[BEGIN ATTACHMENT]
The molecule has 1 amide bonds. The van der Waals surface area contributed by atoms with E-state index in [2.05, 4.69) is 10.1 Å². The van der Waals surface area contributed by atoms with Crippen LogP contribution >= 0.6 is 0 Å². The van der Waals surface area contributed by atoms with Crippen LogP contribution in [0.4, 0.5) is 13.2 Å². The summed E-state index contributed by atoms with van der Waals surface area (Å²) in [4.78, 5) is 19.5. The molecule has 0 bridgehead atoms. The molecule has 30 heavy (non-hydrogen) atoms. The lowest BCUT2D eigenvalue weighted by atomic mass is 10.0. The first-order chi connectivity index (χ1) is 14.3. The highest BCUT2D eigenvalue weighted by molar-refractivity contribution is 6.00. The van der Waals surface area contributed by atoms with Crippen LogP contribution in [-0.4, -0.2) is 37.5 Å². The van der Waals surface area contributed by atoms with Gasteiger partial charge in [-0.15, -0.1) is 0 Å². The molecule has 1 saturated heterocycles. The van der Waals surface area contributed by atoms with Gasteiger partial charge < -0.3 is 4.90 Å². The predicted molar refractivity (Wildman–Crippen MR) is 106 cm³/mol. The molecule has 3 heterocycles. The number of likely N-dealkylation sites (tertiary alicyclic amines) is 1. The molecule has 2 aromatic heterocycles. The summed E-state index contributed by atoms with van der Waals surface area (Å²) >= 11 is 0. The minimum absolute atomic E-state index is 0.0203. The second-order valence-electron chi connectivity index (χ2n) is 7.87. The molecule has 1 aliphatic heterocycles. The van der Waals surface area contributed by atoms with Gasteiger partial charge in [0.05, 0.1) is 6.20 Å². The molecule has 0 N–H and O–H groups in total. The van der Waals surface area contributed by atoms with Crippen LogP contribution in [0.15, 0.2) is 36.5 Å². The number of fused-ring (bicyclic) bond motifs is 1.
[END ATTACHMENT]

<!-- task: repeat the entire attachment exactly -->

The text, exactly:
The molecule has 1 amide bonds. The van der Waals surface area contributed by atoms with E-state index in [2.05, 4.69) is 10.1 Å². The van der Waals surface area contributed by atoms with Crippen LogP contribution >= 0.6 is 0 Å². The van der Waals surface area contributed by atoms with Crippen LogP contribution in [0.4, 0.5) is 13.2 Å². The summed E-state index contributed by atoms with van der Waals surface area (Å²) in [4.78, 5) is 19.5. The molecule has 0 bridgehead atoms. The molecule has 30 heavy (non-hydrogen) atoms. The lowest BCUT2D eigenvalue weighted by atomic mass is 10.0. The first-order chi connectivity index (χ1) is 14.3. The highest BCUT2D eigenvalue weighted by molar-refractivity contribution is 6.00. The van der Waals surface area contributed by atoms with Crippen LogP contribution in [-0.4, -0.2) is 37.5 Å². The van der Waals surface area contributed by atoms with Gasteiger partial charge in [-0.15, -0.1) is 0 Å². The molecule has 1 saturated heterocycles. The van der Waals surface area contributed by atoms with Gasteiger partial charge < -0.3 is 4.90 Å². The predicted molar refractivity (Wildman–Crippen MR) is 106 cm³/mol. The molecule has 3 heterocycles. The number of likely N-dealkylation sites (tertiary alicyclic amines) is 1. The molecule has 2 aromatic heterocycles. The summed E-state index contributed by atoms with van der Waals surface area (Å²) >= 11 is 0. The minimum absolute atomic E-state index is 0.0203. The second-order valence-electron chi connectivity index (χ2n) is 7.87. The molecule has 1 aliphatic heterocycles. The van der Waals surface area contributed by atoms with Gasteiger partial charge in [0.05, 0.1) is 6.20 Å². The molecule has 0 N–H and O–H groups in total. The van der Waals surface area contributed by atoms with Crippen LogP contribution in [0.15, 0.2) is 36.5 Å². The number of fused-ring (bicyclic) bond motifs is 1.